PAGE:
System Benchmarks

Power Consumption

Power consumption was tested on the system at the wall. This method of power reading allows us to compare the power management of the UEFI and the board to supply components with power under load, and includes typical PSU losses due to efficiency. These are the real world values that consumers may expect from a typical system (minus the monitor).

Idle Power Consumption

Load Power Consumption

Power consumption on the P300 was pretty amazing due to the very efficient power supply used.

Windows 7 POST Time

Different motherboards have different POST sequences before an operating system is initialized. A lot of this is dependent on the board itself, and POST boot time is determined by the controllers on board (and the sequence of how those extras are organized). As part of our testing, we look at the POST Boot Time using a stopwatch. This is the time from pressing the ON button on the computer to when Windows 7 starts loading. (We discount Windows loading as it is highly variable given Windows specific features.)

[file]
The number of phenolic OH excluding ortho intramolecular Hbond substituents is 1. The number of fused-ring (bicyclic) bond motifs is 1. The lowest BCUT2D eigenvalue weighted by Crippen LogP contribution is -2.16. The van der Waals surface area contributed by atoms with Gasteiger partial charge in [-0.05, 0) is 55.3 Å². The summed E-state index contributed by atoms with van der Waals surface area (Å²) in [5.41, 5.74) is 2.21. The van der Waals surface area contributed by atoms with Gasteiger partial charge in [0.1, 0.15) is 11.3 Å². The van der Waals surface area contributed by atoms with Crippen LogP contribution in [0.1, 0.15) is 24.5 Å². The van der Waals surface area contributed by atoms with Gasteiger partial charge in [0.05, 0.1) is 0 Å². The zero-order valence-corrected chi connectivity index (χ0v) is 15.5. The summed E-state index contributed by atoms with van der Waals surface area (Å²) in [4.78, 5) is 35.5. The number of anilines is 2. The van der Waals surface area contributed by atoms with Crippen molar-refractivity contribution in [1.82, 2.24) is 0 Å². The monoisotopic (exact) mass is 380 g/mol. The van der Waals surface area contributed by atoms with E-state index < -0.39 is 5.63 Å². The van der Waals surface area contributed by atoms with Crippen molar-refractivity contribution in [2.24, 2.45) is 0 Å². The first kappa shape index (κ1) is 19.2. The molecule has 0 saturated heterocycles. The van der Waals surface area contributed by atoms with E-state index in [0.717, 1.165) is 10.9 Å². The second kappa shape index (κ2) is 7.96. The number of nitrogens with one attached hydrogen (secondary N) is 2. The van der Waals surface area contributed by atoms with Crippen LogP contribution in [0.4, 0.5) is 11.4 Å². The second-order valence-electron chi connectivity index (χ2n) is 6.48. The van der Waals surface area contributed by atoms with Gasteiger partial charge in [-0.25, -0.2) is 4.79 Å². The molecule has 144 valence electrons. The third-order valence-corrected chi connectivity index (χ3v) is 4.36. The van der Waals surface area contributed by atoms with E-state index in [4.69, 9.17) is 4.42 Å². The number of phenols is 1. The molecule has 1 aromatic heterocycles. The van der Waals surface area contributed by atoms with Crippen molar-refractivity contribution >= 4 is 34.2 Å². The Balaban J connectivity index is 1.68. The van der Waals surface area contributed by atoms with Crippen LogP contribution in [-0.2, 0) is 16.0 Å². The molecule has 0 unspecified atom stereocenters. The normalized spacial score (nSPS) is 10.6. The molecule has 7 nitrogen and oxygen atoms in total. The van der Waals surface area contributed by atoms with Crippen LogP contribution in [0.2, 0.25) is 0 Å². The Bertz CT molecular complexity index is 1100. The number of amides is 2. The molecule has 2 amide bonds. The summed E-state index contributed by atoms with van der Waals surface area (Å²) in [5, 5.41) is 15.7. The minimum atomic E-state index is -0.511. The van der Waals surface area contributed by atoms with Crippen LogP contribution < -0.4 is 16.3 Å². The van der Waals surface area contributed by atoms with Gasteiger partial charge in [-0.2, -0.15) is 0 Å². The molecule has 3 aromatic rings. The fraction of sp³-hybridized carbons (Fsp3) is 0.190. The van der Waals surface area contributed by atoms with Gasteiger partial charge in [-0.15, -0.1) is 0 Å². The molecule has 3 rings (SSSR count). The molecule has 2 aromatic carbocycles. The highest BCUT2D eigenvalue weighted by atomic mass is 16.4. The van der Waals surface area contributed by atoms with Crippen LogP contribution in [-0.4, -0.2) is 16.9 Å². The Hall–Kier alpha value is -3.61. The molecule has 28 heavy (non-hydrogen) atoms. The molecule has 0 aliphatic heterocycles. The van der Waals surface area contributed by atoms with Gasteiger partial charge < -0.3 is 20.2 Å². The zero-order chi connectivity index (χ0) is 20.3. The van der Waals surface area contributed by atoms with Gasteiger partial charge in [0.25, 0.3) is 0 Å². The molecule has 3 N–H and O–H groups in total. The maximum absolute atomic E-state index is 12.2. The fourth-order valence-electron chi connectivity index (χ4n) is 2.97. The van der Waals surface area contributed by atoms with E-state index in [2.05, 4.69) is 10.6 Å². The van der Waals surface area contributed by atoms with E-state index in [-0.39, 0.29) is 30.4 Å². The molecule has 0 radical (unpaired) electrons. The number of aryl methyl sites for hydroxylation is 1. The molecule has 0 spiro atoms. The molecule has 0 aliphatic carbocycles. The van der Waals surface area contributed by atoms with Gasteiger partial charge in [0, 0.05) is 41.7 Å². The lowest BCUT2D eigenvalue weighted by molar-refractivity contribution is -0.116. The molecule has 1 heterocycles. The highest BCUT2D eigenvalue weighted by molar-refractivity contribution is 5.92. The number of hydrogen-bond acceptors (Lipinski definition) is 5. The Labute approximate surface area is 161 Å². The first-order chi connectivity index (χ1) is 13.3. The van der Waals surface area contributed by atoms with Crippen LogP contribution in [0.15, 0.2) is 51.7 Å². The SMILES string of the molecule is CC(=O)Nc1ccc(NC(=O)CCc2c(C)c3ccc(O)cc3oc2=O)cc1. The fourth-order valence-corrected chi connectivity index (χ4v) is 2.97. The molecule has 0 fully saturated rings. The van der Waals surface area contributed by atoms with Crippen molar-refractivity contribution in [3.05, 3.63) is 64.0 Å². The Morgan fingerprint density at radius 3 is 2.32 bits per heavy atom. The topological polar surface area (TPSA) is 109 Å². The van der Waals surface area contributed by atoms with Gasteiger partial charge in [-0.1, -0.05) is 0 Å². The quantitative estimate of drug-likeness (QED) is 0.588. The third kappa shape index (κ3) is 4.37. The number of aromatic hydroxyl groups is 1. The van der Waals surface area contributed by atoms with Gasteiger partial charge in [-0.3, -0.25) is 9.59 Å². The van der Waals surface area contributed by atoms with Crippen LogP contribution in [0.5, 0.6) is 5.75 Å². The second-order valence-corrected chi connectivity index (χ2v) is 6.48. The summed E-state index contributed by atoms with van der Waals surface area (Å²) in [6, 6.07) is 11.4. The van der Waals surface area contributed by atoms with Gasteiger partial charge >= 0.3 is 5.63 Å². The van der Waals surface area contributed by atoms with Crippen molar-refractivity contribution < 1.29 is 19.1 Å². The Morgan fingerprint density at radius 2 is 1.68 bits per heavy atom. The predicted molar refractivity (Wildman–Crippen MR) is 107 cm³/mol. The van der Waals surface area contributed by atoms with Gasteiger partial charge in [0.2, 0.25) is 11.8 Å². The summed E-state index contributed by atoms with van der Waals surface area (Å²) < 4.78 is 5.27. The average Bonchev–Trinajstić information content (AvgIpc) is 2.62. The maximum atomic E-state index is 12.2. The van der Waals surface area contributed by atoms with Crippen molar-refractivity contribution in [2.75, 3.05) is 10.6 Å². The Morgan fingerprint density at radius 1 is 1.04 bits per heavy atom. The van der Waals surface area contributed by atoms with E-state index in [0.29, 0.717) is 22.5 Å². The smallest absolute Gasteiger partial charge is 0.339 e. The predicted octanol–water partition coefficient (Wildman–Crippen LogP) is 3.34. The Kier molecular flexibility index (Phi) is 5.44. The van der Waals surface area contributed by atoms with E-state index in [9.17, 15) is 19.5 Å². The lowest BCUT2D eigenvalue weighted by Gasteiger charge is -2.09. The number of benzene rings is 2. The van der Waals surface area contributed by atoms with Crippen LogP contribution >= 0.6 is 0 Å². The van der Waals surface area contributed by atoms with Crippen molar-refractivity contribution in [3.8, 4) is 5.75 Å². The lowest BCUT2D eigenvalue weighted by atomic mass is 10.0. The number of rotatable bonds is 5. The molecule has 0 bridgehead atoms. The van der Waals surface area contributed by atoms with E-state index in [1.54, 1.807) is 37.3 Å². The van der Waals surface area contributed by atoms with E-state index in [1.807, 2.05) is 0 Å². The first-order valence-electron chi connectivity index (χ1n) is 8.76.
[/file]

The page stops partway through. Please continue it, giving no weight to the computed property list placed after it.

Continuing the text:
POST (Power-On Self-Test) Time - Single MSI GTX 770

POST Times were also right on the money, giving some of our best POST times ever.

Rightmark Audio Analyzer 6.2.5

Rightmark:AA indicates how well the sound system is built and isolated from electrical interference (either internally or externally). For this test we connect the Line Out to the Line In using a short six inch 3.5mm to 3.5mm high-quality jack, turn the OS speaker volume to 100%, and run the Rightmark default test suite at 192 kHz, 24-bit. The OS is tuned to 192 kHz/24-bit input and output, and the Line-In volume is adjusted until we have the best RMAA value in the mini-pretest. We look specifically at the Dynamic Range of the audio codec used on board, as well as the Total Harmonic Distortion + Noise.

Rightmark: AA, Dynamic Range, 24-bit / 192 kHz

Rightmark: AA, THD+N, 24-bit / 192 kHz

Unfortunately the audio performance for SNR was rock bottom due to the laptop-class codec used. THD+N was reasonable, although just above the median.

USB Backup